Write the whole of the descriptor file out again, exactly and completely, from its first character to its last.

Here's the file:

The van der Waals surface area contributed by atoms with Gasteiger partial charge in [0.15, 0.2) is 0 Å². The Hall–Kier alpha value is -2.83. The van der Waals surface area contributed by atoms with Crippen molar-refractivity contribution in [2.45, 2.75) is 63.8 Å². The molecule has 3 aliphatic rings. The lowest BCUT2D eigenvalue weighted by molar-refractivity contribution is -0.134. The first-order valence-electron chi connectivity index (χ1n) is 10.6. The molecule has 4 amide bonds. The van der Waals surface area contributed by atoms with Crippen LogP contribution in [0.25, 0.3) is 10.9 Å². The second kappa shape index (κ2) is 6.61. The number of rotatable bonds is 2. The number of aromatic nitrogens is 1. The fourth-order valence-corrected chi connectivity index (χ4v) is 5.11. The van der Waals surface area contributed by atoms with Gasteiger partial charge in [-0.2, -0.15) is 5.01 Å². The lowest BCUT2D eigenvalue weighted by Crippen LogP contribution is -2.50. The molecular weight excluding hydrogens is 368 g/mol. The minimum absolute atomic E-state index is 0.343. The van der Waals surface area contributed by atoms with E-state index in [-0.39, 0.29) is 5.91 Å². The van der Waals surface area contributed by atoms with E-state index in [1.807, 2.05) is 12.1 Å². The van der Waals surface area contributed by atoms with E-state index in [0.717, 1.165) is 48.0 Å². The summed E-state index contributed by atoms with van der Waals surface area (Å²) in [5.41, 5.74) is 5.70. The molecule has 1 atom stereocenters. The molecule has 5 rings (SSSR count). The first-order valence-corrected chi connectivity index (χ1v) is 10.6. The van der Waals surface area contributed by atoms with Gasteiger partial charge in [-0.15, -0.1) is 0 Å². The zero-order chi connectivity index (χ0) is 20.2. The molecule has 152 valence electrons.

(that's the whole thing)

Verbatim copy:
The van der Waals surface area contributed by atoms with Gasteiger partial charge in [0.15, 0.2) is 0 Å². The Hall–Kier alpha value is -2.83. The van der Waals surface area contributed by atoms with Crippen molar-refractivity contribution in [2.45, 2.75) is 63.8 Å². The molecule has 3 aliphatic rings. The lowest BCUT2D eigenvalue weighted by molar-refractivity contribution is -0.134. The first-order valence-electron chi connectivity index (χ1n) is 10.6. The molecule has 4 amide bonds. The van der Waals surface area contributed by atoms with Crippen LogP contribution in [0.25, 0.3) is 10.9 Å². The second kappa shape index (κ2) is 6.61. The number of rotatable bonds is 2. The number of aromatic nitrogens is 1. The fourth-order valence-corrected chi connectivity index (χ4v) is 5.11. The van der Waals surface area contributed by atoms with Gasteiger partial charge in [-0.2, -0.15) is 5.01 Å². The lowest BCUT2D eigenvalue weighted by Crippen LogP contribution is -2.50. The molecular weight excluding hydrogens is 368 g/mol. The minimum absolute atomic E-state index is 0.343. The van der Waals surface area contributed by atoms with E-state index in [-0.39, 0.29) is 5.91 Å². The van der Waals surface area contributed by atoms with E-state index in [1.807, 2.05) is 12.1 Å². The van der Waals surface area contributed by atoms with E-state index in [0.717, 1.165) is 48.0 Å². The summed E-state index contributed by atoms with van der Waals surface area (Å²) in [5.41, 5.74) is 5.70. The molecule has 1 atom stereocenters. The molecule has 5 rings (SSSR count). The first-order valence-corrected chi connectivity index (χ1v) is 10.6. The van der Waals surface area contributed by atoms with Gasteiger partial charge in [-0.15, -0.1) is 0 Å². The zero-order chi connectivity index (χ0) is 20.2. The molecule has 152 valence electrons.